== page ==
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Retrospective Analysis of Opportunistic Brain Abscesses in Patients With Hematologic Malignancies

Raturi, Rita BS*; Palacio, Carlos MD†‡; Baluch, Aliyah MD, MSc†§; Vargas, Johan MD∥¶; Kenney, Patrick DO†§; Greene, John N. MD, FACP*†

Infectious Diseases in Clinical Practice: March 2014 - Volume 22 - Issue 2 - p 96–103
doi: 10.1097/IPC.0b013e3182a1eca2
Original Articles

Background Patients with hematologic malignancies have a high rate of opportunistic infections (OIs) with pathogens that could lead to the formation of brain abscesses. Nocardia, toxoplasmosis, Aspergillus, zygomycetes and Fusarium are a few of these organisms, which may be increasing in prevalence. Several immunologic defects such as severe neutropenia (absolute neutrophil count < 500), impaired B-cell immunity, hypogammaglobulinemia, and defective T-cell immunity are related with increased risk of OIs. Recipients of hematopoietic stem cell transplantation (HSCT) are similarly at an increased risk of these OIs due to prolonged neutropenia and defective T-cell–mediated immunity.

Design and Methods A retrospective case series analysis at Moffitt Cancer Center, a tertiary cancer hospital, screened for patients with hematologic malignancies and microbiological proven diagnosis of opportunistic brain abscess (OBA) from January 1998 to January 2010. The OBAs were diagnosed via positive cultures from cerebrospinal fluid, brain tissue, or bronchoalveolar lavage for one of the following microorganisms: Nocardia species, Toxoplasmosa species, Aspergillus species, zygomycetes, or Fusarium species; 5 of the 13 cases involved recipients after allogeneic HSCT. A literature review of the most common pathogens related to OBAs in hematologic patients from PubMed between 1998 and 2011 is also included.

Results The OBAs documented by culture included Nocardia (5/13, 38%), zygomycetes (3/13, 23%), toxoplasmosis (2/13, 15%), Aspergillus (2/13, 15%), and a single case of disseminated Fusarium (1/13, 8%). The underlying hematologic malignancies were as follows: lymphoma (4/13, 2 cases involved Hodgkin lymphoma and 2 cases involved non-Hodgkin lymphoma), chronic myeloid leukemia (3/13), acute lymphoblastic leukemia (ALL) (3/13), acute myelogenous leukemia (AML) (1/13), multiple myeloma (1/13), and myelodysplastic syndrome (1/13). The age range at diagnosis was 26 to 76 years, with a median age of 51 years at the time of diagnosis with OBA. The male-to-female ratio was 3.3:1 (10 males, 3 females). The most common predisposing factors were severe neutropenia for 7 to 15 days within the month before the diagnosis (6/13, 46%), chronic graft-versus-host disease (GVHD) after allogeneic HSCT (5/13, 38%), lymphoma (4/13, 30%), chronic lymphocytic leukemia, and ALL (3/13, 23%). Of the 13 patients, 7 (54%) had severe neutropenia (absolute neutrophil count < 500 cell/µL) within the month before OBA diagnosis, but only 1 had a prolonged neutropenia for more than 6 months. None of the patients with Nocardia brain abscesses were neutropenic during the year before the diagnosis. The most common presenting symptoms were focal neurologic deficits (7/13, 54%), headaches (5/13, 38%), and altered mental status (5/13, 38%).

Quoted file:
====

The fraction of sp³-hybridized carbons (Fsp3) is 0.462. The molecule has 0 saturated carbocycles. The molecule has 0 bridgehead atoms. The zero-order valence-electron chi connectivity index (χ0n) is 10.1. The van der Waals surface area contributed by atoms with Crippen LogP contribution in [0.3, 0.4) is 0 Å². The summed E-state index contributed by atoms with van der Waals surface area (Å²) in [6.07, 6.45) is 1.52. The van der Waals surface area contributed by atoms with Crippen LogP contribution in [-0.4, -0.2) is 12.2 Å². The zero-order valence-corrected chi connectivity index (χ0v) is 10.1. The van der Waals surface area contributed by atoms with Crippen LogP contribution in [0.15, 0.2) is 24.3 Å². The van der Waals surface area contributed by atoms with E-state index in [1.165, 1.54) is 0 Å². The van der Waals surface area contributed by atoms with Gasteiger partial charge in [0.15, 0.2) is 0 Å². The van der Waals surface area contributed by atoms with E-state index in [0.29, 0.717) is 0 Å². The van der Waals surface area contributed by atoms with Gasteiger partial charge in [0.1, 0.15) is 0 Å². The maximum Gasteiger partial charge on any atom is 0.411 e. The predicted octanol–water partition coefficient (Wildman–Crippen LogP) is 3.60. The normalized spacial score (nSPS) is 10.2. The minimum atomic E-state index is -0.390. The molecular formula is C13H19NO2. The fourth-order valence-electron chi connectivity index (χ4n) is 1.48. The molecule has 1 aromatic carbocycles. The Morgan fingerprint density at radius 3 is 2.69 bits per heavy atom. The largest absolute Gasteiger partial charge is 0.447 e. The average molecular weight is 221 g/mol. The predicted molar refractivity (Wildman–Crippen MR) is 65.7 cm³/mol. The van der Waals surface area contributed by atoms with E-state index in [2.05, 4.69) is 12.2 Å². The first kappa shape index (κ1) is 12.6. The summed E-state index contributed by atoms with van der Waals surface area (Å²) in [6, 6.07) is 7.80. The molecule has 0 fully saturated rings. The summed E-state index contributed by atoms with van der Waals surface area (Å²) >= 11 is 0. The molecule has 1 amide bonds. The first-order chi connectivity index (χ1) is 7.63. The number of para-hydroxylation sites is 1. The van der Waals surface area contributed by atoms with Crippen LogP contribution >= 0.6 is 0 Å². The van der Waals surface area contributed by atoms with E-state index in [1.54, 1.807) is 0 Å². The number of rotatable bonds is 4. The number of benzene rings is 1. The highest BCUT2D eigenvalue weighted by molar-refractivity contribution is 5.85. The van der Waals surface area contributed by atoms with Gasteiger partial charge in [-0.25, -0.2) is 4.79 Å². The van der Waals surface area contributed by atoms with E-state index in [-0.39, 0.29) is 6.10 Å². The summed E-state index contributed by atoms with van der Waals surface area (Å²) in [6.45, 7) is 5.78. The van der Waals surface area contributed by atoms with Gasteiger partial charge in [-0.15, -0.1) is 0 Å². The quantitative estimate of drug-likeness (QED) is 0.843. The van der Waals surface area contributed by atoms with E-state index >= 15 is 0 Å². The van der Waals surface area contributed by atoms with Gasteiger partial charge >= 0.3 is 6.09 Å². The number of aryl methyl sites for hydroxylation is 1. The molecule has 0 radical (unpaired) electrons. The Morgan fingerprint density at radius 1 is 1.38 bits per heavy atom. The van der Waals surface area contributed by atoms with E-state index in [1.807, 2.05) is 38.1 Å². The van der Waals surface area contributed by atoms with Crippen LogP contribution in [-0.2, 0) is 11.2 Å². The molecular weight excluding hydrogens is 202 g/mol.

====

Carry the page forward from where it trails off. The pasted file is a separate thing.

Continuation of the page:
Conclusions An OBA should be highly suspected in patients with lymphoma, chronic lymphocytic leukemia, ALL, or chronic GVHD presenting with headache and focal neurologic deficits. The most important risk factor for OBA in allogeneic transplant after engraftment is the development of chronic GVHD and effects of its subsequent immunosuppressive treatment. Chronic GVHD is associated with persistently depressed T-cell and humoral immunity. Perhaps Trimethoprim- and sulfamethoxazole-based prophylaxis should be considered for the prevention of OBA infections in HSCT with chronic GVHD complications. Early OBA diagnosis, surgical intervention if indicated, and culture-directed treatment is vital for decreased morbidity and mortality.

From the *University of South Florida College of Medicine; †H. Lee Moffitt Cancer Center and Research Institute; ‡Department of Internal and Hospital Medicine, and §Division of Infectious Diseases, University of South Florida College of Medicine, Tampa, FL; ∥Hisponoamericana University, San Jose, Costa Rica; and ¶USF BRIDGE Healthcare Clinic, Tampa, FL.

Correspondence to: John N. Greene, MD, FACP, Moffitt Cancer Center, University of South Florida College of Medicine, 12902 Magnolia Dr, FOB-3, Tampa, FL 33612. E-mail:

The authors have no funding or conflicts of interest to disclose.

© 2014 by Lippincott Williams & Wilkins.